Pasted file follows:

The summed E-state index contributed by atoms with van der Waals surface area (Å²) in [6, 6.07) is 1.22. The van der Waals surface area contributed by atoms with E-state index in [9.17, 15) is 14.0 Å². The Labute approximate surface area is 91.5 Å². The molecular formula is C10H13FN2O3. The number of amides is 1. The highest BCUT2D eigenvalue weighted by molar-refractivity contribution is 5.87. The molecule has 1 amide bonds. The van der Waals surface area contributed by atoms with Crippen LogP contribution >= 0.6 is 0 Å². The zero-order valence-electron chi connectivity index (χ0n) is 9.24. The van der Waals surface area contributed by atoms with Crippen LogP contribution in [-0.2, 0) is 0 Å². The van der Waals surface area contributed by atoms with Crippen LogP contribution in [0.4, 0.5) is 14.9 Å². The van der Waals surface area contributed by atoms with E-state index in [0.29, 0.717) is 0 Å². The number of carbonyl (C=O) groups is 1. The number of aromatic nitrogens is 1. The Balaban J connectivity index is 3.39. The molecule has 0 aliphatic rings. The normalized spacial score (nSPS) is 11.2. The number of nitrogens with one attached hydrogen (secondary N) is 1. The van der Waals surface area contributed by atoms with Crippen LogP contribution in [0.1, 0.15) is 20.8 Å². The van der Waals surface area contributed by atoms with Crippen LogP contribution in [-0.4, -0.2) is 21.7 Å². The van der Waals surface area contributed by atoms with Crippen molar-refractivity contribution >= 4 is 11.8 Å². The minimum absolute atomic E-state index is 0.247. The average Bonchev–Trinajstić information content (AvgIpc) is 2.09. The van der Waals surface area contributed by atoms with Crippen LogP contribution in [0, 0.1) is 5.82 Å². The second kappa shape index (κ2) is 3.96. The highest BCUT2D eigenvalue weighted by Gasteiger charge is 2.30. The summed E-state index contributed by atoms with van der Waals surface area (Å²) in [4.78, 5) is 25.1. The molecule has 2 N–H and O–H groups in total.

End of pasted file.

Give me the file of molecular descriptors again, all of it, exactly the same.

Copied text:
The summed E-state index contributed by atoms with van der Waals surface area (Å²) in [6, 6.07) is 1.22. The van der Waals surface area contributed by atoms with E-state index in [9.17, 15) is 14.0 Å². The Labute approximate surface area is 91.5 Å². The molecular formula is C10H13FN2O3. The number of amides is 1. The highest BCUT2D eigenvalue weighted by molar-refractivity contribution is 5.87. The molecule has 1 amide bonds. The van der Waals surface area contributed by atoms with Crippen LogP contribution >= 0.6 is 0 Å². The zero-order valence-electron chi connectivity index (χ0n) is 9.24. The van der Waals surface area contributed by atoms with Crippen LogP contribution in [-0.2, 0) is 0 Å². The van der Waals surface area contributed by atoms with Crippen LogP contribution in [0.4, 0.5) is 14.9 Å². The van der Waals surface area contributed by atoms with E-state index in [0.29, 0.717) is 0 Å². The number of carbonyl (C=O) groups is 1. The number of aromatic nitrogens is 1. The Balaban J connectivity index is 3.39. The molecule has 0 aliphatic rings. The normalized spacial score (nSPS) is 11.2. The number of nitrogens with one attached hydrogen (secondary N) is 1. The van der Waals surface area contributed by atoms with Crippen LogP contribution in [0.1, 0.15) is 20.8 Å². The van der Waals surface area contributed by atoms with Crippen LogP contribution in [-0.4, -0.2) is 21.7 Å². The van der Waals surface area contributed by atoms with Crippen molar-refractivity contribution >= 4 is 11.8 Å². The minimum absolute atomic E-state index is 0.247. The average Bonchev–Trinajstić information content (AvgIpc) is 2.09. The van der Waals surface area contributed by atoms with Crippen LogP contribution in [0, 0.1) is 5.82 Å². The second kappa shape index (κ2) is 3.96. The highest BCUT2D eigenvalue weighted by Gasteiger charge is 2.30. The summed E-state index contributed by atoms with van der Waals surface area (Å²) in [4.78, 5) is 25.1. The molecule has 2 N–H and O–H groups in total.